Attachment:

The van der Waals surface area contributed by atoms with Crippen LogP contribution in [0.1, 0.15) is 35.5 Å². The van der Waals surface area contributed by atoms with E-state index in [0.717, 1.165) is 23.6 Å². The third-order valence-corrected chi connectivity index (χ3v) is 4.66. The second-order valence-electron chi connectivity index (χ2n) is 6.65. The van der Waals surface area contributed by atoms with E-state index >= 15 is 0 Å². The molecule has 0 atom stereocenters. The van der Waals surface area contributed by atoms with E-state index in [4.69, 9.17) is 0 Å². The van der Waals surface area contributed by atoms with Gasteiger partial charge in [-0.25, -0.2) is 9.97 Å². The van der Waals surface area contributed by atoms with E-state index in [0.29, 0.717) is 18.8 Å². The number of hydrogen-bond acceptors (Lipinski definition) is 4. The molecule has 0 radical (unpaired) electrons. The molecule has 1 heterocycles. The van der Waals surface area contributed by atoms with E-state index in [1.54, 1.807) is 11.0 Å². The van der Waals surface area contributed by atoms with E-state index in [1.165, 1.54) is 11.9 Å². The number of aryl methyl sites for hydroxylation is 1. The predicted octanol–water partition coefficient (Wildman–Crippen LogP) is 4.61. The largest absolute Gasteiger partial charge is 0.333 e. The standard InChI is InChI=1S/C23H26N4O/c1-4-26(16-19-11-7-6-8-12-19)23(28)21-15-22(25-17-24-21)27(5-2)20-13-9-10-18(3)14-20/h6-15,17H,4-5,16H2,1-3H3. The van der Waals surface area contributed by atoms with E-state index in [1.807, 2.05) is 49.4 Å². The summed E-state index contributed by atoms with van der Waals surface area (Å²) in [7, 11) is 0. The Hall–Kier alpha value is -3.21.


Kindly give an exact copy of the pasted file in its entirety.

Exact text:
The van der Waals surface area contributed by atoms with Crippen LogP contribution in [0.1, 0.15) is 35.5 Å². The van der Waals surface area contributed by atoms with E-state index in [0.717, 1.165) is 23.6 Å². The third-order valence-corrected chi connectivity index (χ3v) is 4.66. The second-order valence-electron chi connectivity index (χ2n) is 6.65. The van der Waals surface area contributed by atoms with E-state index >= 15 is 0 Å². The molecule has 0 atom stereocenters. The van der Waals surface area contributed by atoms with E-state index in [4.69, 9.17) is 0 Å². The van der Waals surface area contributed by atoms with Gasteiger partial charge in [-0.25, -0.2) is 9.97 Å². The van der Waals surface area contributed by atoms with E-state index in [0.29, 0.717) is 18.8 Å². The number of hydrogen-bond acceptors (Lipinski definition) is 4. The molecule has 0 radical (unpaired) electrons. The molecule has 1 heterocycles. The van der Waals surface area contributed by atoms with E-state index in [1.54, 1.807) is 11.0 Å². The van der Waals surface area contributed by atoms with E-state index in [1.165, 1.54) is 11.9 Å². The number of aryl methyl sites for hydroxylation is 1. The predicted octanol–water partition coefficient (Wildman–Crippen LogP) is 4.61. The largest absolute Gasteiger partial charge is 0.333 e. The standard InChI is InChI=1S/C23H26N4O/c1-4-26(16-19-11-7-6-8-12-19)23(28)21-15-22(25-17-24-21)27(5-2)20-13-9-10-18(3)14-20/h6-15,17H,4-5,16H2,1-3H3. The van der Waals surface area contributed by atoms with E-state index in [1.807, 2.05) is 49.4 Å². The summed E-state index contributed by atoms with van der Waals surface area (Å²) in [7, 11) is 0. The Hall–Kier alpha value is -3.21.